With two horses loose in the driveway, it's Maggie's turn for hysterics. She's now screaming in panic, and letting loose with furious, frustrated kicks against the back Wall of her stall. So, before I go after the two freedom seekers, I take some preventative measures. I raise the bars on the top half of her door (which are normally lowered so the horses can look out), to keep her from attempting any ill-fated leaps herself.

Then, I run to the feed room to grab a bucket of grain and the horses' halters. I'm annoyed that the horses are loose, but I'm not really worried. Murray's generally a chicken who's not interested in exploring. So, I figure that he'll loop around the front of the house, then turn back toward the paddocks to be captured there-- and I'm sure Jaava (who can't stand being alone) will follow his lead.

When I finally make it outside though, my heart skips a beat. Murray and Jaava haven't come back. I scan the horizon for a moment before I see them. Murray is standing in the middle of the road in the blind spot on top of the hill. We don't get much traffic, but the traffic we do get generally speeds up as it climbs the hill to keep from slipping in the mud, or ice, depending upon the season. From where he's standing, there's no way that oncoming vehicles will see him until it's too late. Jaava is just a few feet behind him.

I start shaking my bucket of grain and calling their names. Murray takes a few steps away-- down the hill. Jaava follows. Then, they have second thoughts. They turn around and head back up the road toward the driveway at a trot. I hold out the bucket of grain, but they don't even pause to consider my peace offering. Instead of turning down the driveway as I'd hoped, they ignore me and continue up the road. At least oncoming traffic will be able to see them now.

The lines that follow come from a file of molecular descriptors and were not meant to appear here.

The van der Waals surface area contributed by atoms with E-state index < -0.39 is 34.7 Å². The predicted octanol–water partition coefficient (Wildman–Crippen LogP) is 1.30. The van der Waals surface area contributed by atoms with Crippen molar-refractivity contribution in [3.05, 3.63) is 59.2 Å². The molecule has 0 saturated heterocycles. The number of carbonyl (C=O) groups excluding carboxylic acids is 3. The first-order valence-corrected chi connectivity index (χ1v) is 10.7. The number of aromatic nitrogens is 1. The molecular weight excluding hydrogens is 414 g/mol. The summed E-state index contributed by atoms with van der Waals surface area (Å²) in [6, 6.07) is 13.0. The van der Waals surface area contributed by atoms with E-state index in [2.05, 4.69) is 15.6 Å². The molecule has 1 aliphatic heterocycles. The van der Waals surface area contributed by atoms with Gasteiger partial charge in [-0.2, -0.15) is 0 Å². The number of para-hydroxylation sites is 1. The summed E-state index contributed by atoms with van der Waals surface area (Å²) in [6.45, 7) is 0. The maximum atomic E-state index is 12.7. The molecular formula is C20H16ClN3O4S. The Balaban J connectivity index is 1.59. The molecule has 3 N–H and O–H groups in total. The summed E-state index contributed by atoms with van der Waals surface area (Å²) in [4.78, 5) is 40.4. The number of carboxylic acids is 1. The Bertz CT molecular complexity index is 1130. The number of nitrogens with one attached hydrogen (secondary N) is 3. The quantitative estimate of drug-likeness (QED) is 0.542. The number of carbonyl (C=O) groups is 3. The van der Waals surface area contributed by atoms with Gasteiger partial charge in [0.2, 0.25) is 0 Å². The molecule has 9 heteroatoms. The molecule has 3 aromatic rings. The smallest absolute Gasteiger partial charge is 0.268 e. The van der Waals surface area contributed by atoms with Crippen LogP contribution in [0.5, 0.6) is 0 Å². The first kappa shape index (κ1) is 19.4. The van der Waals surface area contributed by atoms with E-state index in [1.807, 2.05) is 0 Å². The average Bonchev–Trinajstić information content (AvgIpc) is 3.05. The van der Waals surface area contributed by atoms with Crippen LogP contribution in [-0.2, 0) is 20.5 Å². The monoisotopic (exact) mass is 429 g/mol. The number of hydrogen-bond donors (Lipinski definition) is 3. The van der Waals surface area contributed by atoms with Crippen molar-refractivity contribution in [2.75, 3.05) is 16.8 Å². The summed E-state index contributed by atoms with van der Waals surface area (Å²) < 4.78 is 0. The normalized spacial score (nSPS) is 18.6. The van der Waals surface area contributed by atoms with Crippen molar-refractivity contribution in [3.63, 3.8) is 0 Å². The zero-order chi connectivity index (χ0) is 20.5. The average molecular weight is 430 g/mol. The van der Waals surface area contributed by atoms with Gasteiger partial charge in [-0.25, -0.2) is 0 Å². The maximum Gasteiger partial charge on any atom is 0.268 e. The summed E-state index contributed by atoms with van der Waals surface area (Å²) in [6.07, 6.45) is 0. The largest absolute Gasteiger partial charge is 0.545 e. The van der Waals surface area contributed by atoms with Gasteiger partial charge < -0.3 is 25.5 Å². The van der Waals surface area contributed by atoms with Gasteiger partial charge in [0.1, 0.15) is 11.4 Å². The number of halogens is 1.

It's at this point, as I'm standing in the middle of the road, helplessly shaking a bucket of grain, and holding two halters, that I pull out my cell phone. I could really use another set of hands to help me round them up, and Dave is inside the house-- asleep. I dial our home number and the phone rings and rings, until the voicemail clicks in. I continue down the road toward the horses, and redial the number....still no answer. I yell into the phone "wake up and pick up the phone"! as Murray leads Jaava off the road and into the woods.

I call Dave again...just as Murray sinks up to his belly in snow and begins to flail around. Deciding that "off-roading" is not such a good idea, he and Jaava turn back toward the road. I call Dave again. He picks up. His slurred sleepy voice asks "what's going on?" and I know he's just seen us outside the window. "GET OUT HERE NOW AND HELP!" is all I say before hanging up the phone. I look up to see Murray and Jaava trotting back toward me. Again they ignore the grain, but thankfully turn into the driveway. This time, they head straight down the lane, through the open gait, and into to the pasture. Dave arrives, wearing rubber boots and fleece pyjama pants, just as I close the gate behind them.

At least he tells me that he'll handle the rest of the chores (including cleaning up the contents of the toppled wheelbarrow), so that I can make it to work on time.